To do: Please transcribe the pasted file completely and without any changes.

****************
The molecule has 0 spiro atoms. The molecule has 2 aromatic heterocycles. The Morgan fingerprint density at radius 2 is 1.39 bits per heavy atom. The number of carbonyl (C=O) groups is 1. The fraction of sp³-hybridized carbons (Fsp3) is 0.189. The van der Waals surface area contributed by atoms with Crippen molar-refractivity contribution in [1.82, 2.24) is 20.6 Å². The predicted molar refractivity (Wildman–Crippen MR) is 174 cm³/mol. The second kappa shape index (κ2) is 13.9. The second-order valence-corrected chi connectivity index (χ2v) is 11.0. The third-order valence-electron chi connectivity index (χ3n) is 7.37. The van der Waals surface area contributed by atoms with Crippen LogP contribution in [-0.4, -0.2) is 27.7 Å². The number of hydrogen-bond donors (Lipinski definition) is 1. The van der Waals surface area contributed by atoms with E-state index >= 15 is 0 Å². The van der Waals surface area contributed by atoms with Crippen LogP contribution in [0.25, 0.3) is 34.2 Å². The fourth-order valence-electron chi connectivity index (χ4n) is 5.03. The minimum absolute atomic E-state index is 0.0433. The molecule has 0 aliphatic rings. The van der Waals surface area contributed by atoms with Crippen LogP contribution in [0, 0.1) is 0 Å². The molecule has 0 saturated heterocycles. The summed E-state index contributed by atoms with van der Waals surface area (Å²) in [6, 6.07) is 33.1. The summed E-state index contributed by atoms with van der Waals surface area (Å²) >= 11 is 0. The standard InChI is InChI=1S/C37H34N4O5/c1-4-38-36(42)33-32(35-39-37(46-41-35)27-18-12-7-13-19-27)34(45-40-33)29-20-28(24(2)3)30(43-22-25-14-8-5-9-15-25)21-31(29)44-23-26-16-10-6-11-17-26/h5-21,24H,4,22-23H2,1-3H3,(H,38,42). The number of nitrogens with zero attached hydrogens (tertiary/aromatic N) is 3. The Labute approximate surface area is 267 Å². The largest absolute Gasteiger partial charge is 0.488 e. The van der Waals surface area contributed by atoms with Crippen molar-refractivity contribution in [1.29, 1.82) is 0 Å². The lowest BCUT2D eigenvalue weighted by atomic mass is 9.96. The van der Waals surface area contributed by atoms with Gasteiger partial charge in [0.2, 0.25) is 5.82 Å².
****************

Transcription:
The molecule has 0 spiro atoms. The molecule has 2 aromatic heterocycles. The Morgan fingerprint density at radius 2 is 1.39 bits per heavy atom. The number of carbonyl (C=O) groups is 1. The fraction of sp³-hybridized carbons (Fsp3) is 0.189. The van der Waals surface area contributed by atoms with Crippen molar-refractivity contribution in [1.82, 2.24) is 20.6 Å². The predicted molar refractivity (Wildman–Crippen MR) is 174 cm³/mol. The second kappa shape index (κ2) is 13.9. The second-order valence-corrected chi connectivity index (χ2v) is 11.0. The third-order valence-electron chi connectivity index (χ3n) is 7.37. The van der Waals surface area contributed by atoms with Crippen LogP contribution in [-0.4, -0.2) is 27.7 Å². The number of hydrogen-bond donors (Lipinski definition) is 1. The van der Waals surface area contributed by atoms with E-state index >= 15 is 0 Å². The van der Waals surface area contributed by atoms with Crippen LogP contribution in [0.25, 0.3) is 34.2 Å². The fourth-order valence-electron chi connectivity index (χ4n) is 5.03. The minimum absolute atomic E-state index is 0.0433. The molecule has 0 aliphatic rings. The van der Waals surface area contributed by atoms with Crippen LogP contribution in [0, 0.1) is 0 Å². The molecule has 0 saturated heterocycles. The summed E-state index contributed by atoms with van der Waals surface area (Å²) in [6, 6.07) is 33.1. The summed E-state index contributed by atoms with van der Waals surface area (Å²) >= 11 is 0. The standard InChI is InChI=1S/C37H34N4O5/c1-4-38-36(42)33-32(35-39-37(46-41-35)27-18-12-7-13-19-27)34(45-40-33)29-20-28(24(2)3)30(43-22-25-14-8-5-9-15-25)21-31(29)44-23-26-16-10-6-11-17-26/h5-21,24H,4,22-23H2,1-3H3,(H,38,42). The number of nitrogens with zero attached hydrogens (tertiary/aromatic N) is 3. The Labute approximate surface area is 267 Å². The largest absolute Gasteiger partial charge is 0.488 e. The van der Waals surface area contributed by atoms with Crippen molar-refractivity contribution in [1.29, 1.82) is 0 Å². The lowest BCUT2D eigenvalue weighted by atomic mass is 9.96. The van der Waals surface area contributed by atoms with Gasteiger partial charge in [0.2, 0.25) is 5.82 Å².